I handle the uncertainties by considering scenarios. I pay attention to rumors, but I don’t expect any of them to be accurate. With each rumor though I consider the possible scenario in terms of how it would play out for the company and the stock. At a minimum that means I always have at least two scenarios to consider. One is the simplest, based only on the company’s possibly sporadic news. The other is based on the rumor. And there is always more than one rumor. After a few rumors have drifted by it becomes possible to get a feel for the scope of possibilities. What’s the worst? What’s the best? Are the most likely ones clustered around a similar story? Or is everything scattered?

Microvision (MVIS) has a potentially disruptive display technology. Their device is cheap, small, light, scalable, and uses very little power. The terrible scenarios include being too disruptive to be accepted, or too hard to made profitably, or maybe the competition is too fierce. The great scenarios include having a reach as pervasive as Intel because Intel’s chips move electrons and Microvision’s chips move photons. Even the average of the two extremes would make for a profitable company and investment, but most scenarios cluster at the extremes. There are very few in the middle, even though the middle ground would still embody a profitable company.

Dendreon (DNDN) has a disruptive technology in the form of cancer vaccines that challenge the traditional chemo and radiation treatments. Dendreon’s technology is FDA approved and the data suggests that it has minimal side effects. Data also suggests that, even at $93,000 per treatment, Dendreon’s approach is cheaper than the traditional treatments. The downside scenarios are minimal, and usually involve speculations about unexpected and previously unobserved side effects. The upside scenarios involve treating patients earlier, treating other cancers besides prostate, and expanding into other regions like Europe and Asia. The scenarios suggest a bright future, partly backed by data, and partly backed by the wealth of numerous positive possibilities. They won’t all come true, but any one is enough.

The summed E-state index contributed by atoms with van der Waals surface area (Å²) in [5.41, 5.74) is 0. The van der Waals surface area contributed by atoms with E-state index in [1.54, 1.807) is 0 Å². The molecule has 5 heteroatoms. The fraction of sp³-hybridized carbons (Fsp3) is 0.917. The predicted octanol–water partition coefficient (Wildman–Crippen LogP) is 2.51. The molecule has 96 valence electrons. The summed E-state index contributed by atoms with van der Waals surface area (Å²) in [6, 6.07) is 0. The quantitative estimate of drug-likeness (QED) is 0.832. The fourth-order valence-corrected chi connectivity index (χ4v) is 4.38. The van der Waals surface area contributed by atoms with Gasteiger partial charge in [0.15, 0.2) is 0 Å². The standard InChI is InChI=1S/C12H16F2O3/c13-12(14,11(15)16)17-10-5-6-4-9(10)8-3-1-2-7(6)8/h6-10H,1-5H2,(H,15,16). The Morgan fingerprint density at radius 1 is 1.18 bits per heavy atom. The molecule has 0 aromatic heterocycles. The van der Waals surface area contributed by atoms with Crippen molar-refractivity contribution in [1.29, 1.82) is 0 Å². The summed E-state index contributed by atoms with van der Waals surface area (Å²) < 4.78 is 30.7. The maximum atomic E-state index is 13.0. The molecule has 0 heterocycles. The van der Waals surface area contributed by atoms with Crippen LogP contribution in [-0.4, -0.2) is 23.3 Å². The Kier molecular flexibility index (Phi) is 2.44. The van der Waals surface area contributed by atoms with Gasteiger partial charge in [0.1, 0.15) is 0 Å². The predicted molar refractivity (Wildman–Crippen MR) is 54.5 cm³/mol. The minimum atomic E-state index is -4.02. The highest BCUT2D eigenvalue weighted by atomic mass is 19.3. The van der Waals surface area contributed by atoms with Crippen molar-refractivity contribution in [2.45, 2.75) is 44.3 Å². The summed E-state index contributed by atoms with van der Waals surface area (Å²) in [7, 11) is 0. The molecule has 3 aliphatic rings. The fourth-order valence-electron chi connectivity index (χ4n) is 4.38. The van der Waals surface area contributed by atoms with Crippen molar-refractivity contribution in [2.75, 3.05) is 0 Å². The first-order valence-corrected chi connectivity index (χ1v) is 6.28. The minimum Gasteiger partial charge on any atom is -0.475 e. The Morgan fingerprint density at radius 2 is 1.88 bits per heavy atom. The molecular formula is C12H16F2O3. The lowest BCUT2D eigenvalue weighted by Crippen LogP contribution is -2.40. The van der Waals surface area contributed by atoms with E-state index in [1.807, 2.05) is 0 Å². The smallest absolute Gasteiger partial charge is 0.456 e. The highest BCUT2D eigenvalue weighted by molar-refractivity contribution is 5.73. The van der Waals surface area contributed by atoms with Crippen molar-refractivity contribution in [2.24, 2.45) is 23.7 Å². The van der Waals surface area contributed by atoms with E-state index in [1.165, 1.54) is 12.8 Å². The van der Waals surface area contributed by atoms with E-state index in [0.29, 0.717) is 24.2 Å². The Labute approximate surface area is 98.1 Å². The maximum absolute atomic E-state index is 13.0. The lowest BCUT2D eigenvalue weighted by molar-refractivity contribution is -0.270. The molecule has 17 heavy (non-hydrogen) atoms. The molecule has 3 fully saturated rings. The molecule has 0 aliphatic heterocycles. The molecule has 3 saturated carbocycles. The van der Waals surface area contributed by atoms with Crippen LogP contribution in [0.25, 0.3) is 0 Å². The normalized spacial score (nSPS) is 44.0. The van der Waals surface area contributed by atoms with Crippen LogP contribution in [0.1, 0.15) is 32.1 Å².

MVIS is trading at under $2. DNDN is trading at over $36. Granted that Dendreon got a headstart on their technology (Microvision is waiting on better green lasers) but some of their five year revenue projections are similar. Or at least were. Two years ago both companies were both trading under $5.

Prior to that, their stories were nothing but hearsay. Yet I invested anyway. So far, one has worked well. One has not. The playing field isn’t level. The researchers and analysts seem to have good info on Microvision’s supply problems. But they seemed to have dismissed Dendreon’s potential, possibly because they listened to rumors based on the side effects familiar to old technologies. They are fallible.

That’s why I am not deterred from investing. I may not have access to the best data, and may have to listen to rumors and speculations, but just like in a small town, it pays to know what to listen to, and to know to throw out most of the rest. The financial powerhouses have the resources, but I have advantages too. I know that trusting my judgement, experience, and skills can direct me to overlooked investments. Knowledge of my goals helps me sort out scenarios that can feed my life. By making it personal I make it internal, where there is very little hearsay.


As I post this, DNDN is up by more than the total value of a share of MVIS (DNDN up $1.66 > MVIS trading at $1.38). Maybe someday I’ll post about how that numbers game plays out.

About Tom Trimbath

consultant / entrepreneur / writer / photographer / speaker / aerospace engineer / semi-semi-retired More info at: https://trimbathcreative.wordpress.com/about/ and at my amazon author page: http://www.amazon.com/-/e/B0035XVXAA